ANZAC Legends: Willie Watson

Fri, 23/04/2021, 05:00 am
Nathan Williamson
by Nathan Williamson
Australian team photograph v New Zealand Athletic Park Wellington

There have been many New Zealanders who have played for Australia but only four of these have captained Australia. The first to do so was Willie Watson.

Willie Watson was born in Nelson, New Zealand, November 10 1887. He came to Australia in 1911 and made an immediate impact in the frontrow for Newtown.

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No touring teams came to Australia in 1911 and 1912, but he made a strong impression on his debut for NSW in 1912, selected on the 1912 tour of the United States and Canada.

The team was overwhelmed with hospitality and lacked strong management, generally staying in fraternity houses in the United States, reveling in the social life and undergraduate antics.

It would show on the field as they ended up with one of the worst record of any Australian touring team, losing all of their matches against Canada.

There was one Test that Watson played in against the United States, a narrow 12-8 victory after the locals had led for most of the game.

Watson was one of the successes of the tour, and played in 11 of the 16 games.

A Wallaby team was then selected to go to New Zealand in 1913, the first tour to do so since 1905. He was not the sole New Zealand-born member of the team, the other being Larry Wogan.

Australian team photograph v New Zealand
Australian team photograph v New Zealand

Five of this team would die in the First World War, five-eighth ‘Twit’ Tasker, forwards ‘Doss’ Wallach, Harold George and Fred Thompson, and back Hubert Jones.

Despite Australia winning only four of the nine games, Watson was hailed as one of the best players on the tour and played in eight of the games, including the three Tests.

Rugby Union players then flocked to join up in the war, ensuring all Sydney Clubs were decimated as a result as the authorities decided it was unpatriotic to hold competitions during the War.

Watson followed the lead and served with the Australian Imperial Forces, winning the DCM, the MC and Bar.

He was later to serve in the Second World War as well, given command of the Papuan Infantry Battalion with the rank of major and was awarded the DSO.

When World War I ended on November 11 1918, there were some 250,000 troops awaiting a return to Australia. In order to boost morale, a system of non-military employment was introduced, as well as a program encompassing a wide variety of sports.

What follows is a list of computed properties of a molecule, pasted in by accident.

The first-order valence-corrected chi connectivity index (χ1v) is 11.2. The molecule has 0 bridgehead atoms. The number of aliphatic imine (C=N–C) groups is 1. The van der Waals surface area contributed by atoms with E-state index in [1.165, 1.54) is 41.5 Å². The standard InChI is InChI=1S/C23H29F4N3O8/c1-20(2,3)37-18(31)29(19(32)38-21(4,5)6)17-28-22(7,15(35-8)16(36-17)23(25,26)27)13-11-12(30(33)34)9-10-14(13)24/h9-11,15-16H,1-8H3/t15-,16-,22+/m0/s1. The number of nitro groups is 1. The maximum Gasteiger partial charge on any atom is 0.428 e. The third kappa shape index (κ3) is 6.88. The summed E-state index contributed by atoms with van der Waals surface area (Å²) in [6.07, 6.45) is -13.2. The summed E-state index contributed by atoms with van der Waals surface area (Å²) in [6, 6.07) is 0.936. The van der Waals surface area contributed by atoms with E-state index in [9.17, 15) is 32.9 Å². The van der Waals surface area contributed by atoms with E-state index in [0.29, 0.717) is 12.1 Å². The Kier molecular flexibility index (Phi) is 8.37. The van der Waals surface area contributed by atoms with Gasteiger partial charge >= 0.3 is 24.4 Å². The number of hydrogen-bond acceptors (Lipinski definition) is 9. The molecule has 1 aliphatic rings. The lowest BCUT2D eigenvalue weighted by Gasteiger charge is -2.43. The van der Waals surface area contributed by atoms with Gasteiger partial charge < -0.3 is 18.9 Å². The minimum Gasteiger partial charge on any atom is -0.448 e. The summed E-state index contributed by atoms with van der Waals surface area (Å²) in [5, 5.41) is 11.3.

This saw the introduction of the Inter-Allied Games held in Pershing Stadium in Paris from 22 June to 6 July 1919, including sports like boxing, baseball, basketball and football(rugby, American football and soccer).

When the serious competition began for the King’s Cup, Lieutenant Willie Watson was the captain and they played 16 matches, winning 12 of them.

However, only five of them were in the King’s Cup competition, with the AIF team losing to the Royal Air Force and the ‘Mother Country’, but defeated New Zealand, who won the Cup.

A.I.F. team of 1919 - the only team to defeat New Zeland, winners of the Inter-Service competition for the King's Cup
A.I.F. team of 1919 - the only team to defeat New Zeland, winners of the Inter-Service competition for the King's Cup

The AIF would go on to play eight games in Australia, winning all of these games against the likes of NSW, New England, Queensland, Queensland AIF, North-West Union and Australia. Watson played in five of the eight games, all as captain.

Despite these efforts, it was not until 1929 that rugby union would be revived in Queensland, and consequently, NSW matches against touring teams were, much later, deemed as Tests by the ARU.

The 32-year-old Watson, now playing for Glebe-Balmain, was picked as captain for NSW, and therefore, became a Test captain, which he was unaware of at the time.

In total, Watson would play 46 club games for Newtown, 13 for Glebe-Balmain and 20 matches for NSW.

He would play 23 matches for his country (including the three NSW games in 1920), and eight Tests. Three of these Tests were as captain.

A distinguished man in every respect, a war hero, a leader of men, he was a tough front row forward who never shirked his duties, grafting away unspectacularly and bravely for his adopted country.

His leadership and example did much to restore Union’s image after the war. He was made Australian Consul-General in New York, where he passed away in 1961.

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